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Cerebral amyloid angiopathy and parenchymal amyloid deposition in transgenic mice expressing the Danish mutant form of human BRI2.

Authors
  • Vidal, Ruben1
  • Barbeito, Ana G
  • Miravalle, Leticia
  • Ghetti, Bernardino
  • 1 Department of Pathology and Laboratory Medicine, Indiana University School of Medicine, Indianapolis, Indiana 46202, USA. [email protected] , (India)
Type
Published Article
Journal
Brain Pathology
Publisher
Wiley (Blackwell Publishing)
Publication Date
January 2009
Volume
19
Issue
1
Pages
58–68
Identifiers
DOI: 10.1111/j.1750-3639.2008.00164.x
PMID: 18410407
Source
Medline
License
Unknown

Abstract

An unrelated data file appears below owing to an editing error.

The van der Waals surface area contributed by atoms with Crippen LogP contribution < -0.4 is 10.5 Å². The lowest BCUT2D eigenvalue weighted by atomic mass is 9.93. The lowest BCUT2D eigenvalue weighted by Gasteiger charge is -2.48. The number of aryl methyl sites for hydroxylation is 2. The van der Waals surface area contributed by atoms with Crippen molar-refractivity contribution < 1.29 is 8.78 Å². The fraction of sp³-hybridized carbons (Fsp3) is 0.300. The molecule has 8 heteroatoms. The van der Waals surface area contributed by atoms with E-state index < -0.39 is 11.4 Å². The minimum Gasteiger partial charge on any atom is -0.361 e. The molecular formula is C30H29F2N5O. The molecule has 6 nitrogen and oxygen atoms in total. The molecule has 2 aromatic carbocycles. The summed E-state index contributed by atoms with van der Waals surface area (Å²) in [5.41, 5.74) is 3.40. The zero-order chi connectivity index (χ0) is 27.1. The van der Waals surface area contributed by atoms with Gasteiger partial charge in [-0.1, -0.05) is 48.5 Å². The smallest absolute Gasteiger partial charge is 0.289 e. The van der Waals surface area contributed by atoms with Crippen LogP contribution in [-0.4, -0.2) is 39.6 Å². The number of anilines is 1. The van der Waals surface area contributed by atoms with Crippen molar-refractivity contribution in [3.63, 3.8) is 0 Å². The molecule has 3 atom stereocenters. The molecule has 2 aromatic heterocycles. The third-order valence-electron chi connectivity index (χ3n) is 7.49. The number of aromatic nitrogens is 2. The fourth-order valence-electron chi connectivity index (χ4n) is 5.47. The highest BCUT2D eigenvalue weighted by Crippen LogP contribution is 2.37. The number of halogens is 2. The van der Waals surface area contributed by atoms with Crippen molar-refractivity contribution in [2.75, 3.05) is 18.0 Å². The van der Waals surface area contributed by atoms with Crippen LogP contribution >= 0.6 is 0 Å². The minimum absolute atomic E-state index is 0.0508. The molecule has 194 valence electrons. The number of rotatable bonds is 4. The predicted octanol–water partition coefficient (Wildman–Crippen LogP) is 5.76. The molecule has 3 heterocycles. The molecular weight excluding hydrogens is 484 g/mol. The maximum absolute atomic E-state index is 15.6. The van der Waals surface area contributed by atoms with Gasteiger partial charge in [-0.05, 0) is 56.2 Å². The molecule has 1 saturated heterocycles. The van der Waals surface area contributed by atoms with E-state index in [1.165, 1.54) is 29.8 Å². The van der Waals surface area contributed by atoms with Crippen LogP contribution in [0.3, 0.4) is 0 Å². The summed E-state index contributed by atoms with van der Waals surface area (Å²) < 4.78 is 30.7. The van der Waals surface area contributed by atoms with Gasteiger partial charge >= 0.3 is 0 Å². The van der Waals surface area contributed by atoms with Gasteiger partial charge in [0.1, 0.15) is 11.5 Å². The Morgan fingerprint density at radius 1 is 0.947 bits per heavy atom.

Familial Danish dementia (FDD) is an autosomal dominant neurodegenerative disease clinically characterized by the presence of cataracts, hearing impairment, cerebellar ataxia and dementia. Neuropathologically, FDD is characterized by the presence of widespread cerebral amyloid angiopathy (CAA), parenchymal amyloid deposition and neurofibrillary tangles. FDD is caused by a 10-nucleotide duplication-insertion in the BRI(2) gene that generates a larger-than-normal precursor protein, of which the Danish amyloid subunit (ADan) comprises the last 34 amino acids. Here, we describe a transgenic mouse model for FDD (Tg-FDD) in which the mouse Prnp (prion protein) promoter drives the expression of the Danish mutant form of human BRI(2). The main neuropathological findings in Tg-FDD mice are the presence of widespread CAA and parenchymal deposition of ADan. In addition, we observe the presence of amyloid-associated gliosis, an inflammatory response and deposition of oligomeric ADan. As the animals aged, they showed abnormal grooming behavior, an arched back, and walked with a wide-based gait and shorter steps. This mouse model may give insights on the pathogenesis of FDD and will prove useful for the development of therapeutics. Moreover, the study of Tg-FDD mice may offer new insights into the role of amyloid in neurodegeneration in other disorders, including Alzheimer disease.

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